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The Last Movie

Dennis Hopper’s legendarily maligned, long-lost followup to EASY RIDER returns in a newly restored edition.

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As much as Dennis Hopper pushed against the constraints of the Hollywood system, these constraints could, in retrospect, be what made his directorial debut such a success. EASY RIDER may be an anti-establishment touchstone, but its structure is that of a straightforward road movie, and its budget – around $400,000, which was not excessive for the time – would have allowed for only so much coloring outside the lines. Hopper parlayed EASY RIDER’s success into a deal for a second film with Universal that gave him more money and full creative control, based on a script co-written with Stewart Stern (writer of REBEL WITHOUT A CAUSE, Hopper’s first film).

Set in Peru, the film’s meta-story follows a stuntman named Kansas who remains behind in a small Andean village after the film he’s been working on wraps up. The shoot in the village of Chinchero, supposedly hedonistic and drug-fueled, nonetheless wrapped on time and on budget – whereas the editing process has become the stuff of legend, even spawning a film of its own (the documentary AMERICAN DREAMER). Over the next year, Hopper cut and recut the hundreds of hours of footage innumerable times, and the film that finally debuted in 1971 was derided by critics as a difficult, aimless mess, and seen by hardly anyone before being summarily shelved by Universal.

Watching the newly restored version in 2018 is like opening a door into a stranger Hollywood that could have been. The directorial freedom bestowed on the production is immediately apparent, with a starkly symbolist, Jodorowsky-esque intro that eventually segues into the more straightforward (but still experimental) film-within-a-film metanarrative. (Jodorowsky apparently visited Hopper during the neverending editing process, though whether his presence helped or hindered it is still debated.)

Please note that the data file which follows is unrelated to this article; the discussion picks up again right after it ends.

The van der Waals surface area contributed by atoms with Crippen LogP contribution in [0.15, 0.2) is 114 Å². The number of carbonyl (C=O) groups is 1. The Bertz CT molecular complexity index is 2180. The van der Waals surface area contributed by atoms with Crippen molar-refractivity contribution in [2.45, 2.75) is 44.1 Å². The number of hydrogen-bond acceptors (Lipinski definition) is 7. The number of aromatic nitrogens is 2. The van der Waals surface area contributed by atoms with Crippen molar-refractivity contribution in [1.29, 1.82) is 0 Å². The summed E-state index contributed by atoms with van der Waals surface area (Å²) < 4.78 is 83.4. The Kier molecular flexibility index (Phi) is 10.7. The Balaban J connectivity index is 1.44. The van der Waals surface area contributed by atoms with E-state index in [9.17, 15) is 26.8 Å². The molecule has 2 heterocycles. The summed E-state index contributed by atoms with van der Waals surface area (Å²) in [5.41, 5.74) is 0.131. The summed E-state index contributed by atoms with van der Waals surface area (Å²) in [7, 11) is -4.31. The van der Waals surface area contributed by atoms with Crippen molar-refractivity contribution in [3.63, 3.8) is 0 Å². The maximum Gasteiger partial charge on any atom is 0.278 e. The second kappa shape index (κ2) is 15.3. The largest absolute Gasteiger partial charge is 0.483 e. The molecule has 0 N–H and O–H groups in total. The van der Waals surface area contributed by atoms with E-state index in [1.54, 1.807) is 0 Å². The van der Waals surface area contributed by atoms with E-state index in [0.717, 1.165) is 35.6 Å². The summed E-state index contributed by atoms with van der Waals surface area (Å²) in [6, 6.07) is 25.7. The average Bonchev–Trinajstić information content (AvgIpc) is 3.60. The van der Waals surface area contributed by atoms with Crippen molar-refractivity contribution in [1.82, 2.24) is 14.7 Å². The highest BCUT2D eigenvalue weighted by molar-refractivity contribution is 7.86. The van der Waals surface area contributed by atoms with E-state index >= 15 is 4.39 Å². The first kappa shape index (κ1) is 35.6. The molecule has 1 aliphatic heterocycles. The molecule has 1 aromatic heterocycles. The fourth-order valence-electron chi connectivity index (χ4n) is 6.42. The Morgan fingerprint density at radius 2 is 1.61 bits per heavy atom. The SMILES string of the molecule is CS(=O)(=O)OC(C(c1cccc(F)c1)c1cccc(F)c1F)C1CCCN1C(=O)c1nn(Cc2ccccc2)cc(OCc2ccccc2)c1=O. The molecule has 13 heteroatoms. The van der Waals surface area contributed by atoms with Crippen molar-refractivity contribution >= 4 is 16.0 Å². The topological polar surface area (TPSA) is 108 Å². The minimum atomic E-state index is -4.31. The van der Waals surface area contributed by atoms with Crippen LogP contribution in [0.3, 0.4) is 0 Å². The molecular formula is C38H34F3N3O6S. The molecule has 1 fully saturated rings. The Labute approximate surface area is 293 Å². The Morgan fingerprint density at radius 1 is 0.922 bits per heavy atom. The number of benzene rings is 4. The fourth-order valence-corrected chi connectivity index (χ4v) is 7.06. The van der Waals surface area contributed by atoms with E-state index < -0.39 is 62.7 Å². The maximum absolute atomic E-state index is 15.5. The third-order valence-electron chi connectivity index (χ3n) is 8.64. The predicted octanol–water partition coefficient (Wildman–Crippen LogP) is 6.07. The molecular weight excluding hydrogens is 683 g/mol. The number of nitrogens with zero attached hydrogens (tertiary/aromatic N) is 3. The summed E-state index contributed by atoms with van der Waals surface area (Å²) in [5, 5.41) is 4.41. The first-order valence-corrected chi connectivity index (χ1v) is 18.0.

Most of the dialogue is improvised, and cuts often jump forward and backward in time while shots repeat themselves. The film’s forays into outright experimentation (sound pastiche, “film not found” title cards) reach for the psychedelic heights of films like EL TOPO and ORG, and while the film’s first and third acts revel in this freedom, its central section, in which Kansas goes on a booze-fueled bender with a group of rich Americans, is more straightforward and less successful. Though it’s intended as a critique of America in general and Hollywood specifically, the characters’ selfishness and abrasiveness (particularly that of Art, played by James Mitchum) makes this stretch of the film a chore.

There are beautiful scenes throughout, particularly those that foreground the action in front of the stunning Andean landscape. The fantastic, patient camerawork of László Kovács (who worked with Hopper on EASY RIDER) gives the film a sense of yearning, with tracking shots that linger on flowered meadows and snow-covered peaks. The soundtrack is sparsely beautiful, combining traditional Peruvian music with tracks from American artists (including Kris Kristofferson, who, along with Peter Fonda, also plays a bit role in the film).

These wide-open shots convey an incredible sense of freedom, providing some breathing room between the film’s sometimes unfocused improvised sections. This freedom, which defined EASY RIDER and still keeps it appealing decades later, is at times harder to come by in THE LAST MOVIE. It’s an interesting companion piece to Orson Welles’ THE OTHER SIDE OF THE WIND, another messy, fraught, and ultimately lost American film of the 1970s released this year. Both are sometimes exhilarating and often frustrating, and hint at what could have been a broader movement of American independent films with roots in psychedelic and New Wave cinema.

John Peck

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Screenings

Screenings

  • OV Original version
  • OmU Original with German subtitles
  • OmeU Original with English subtitles
English/with English subtitles
All languages

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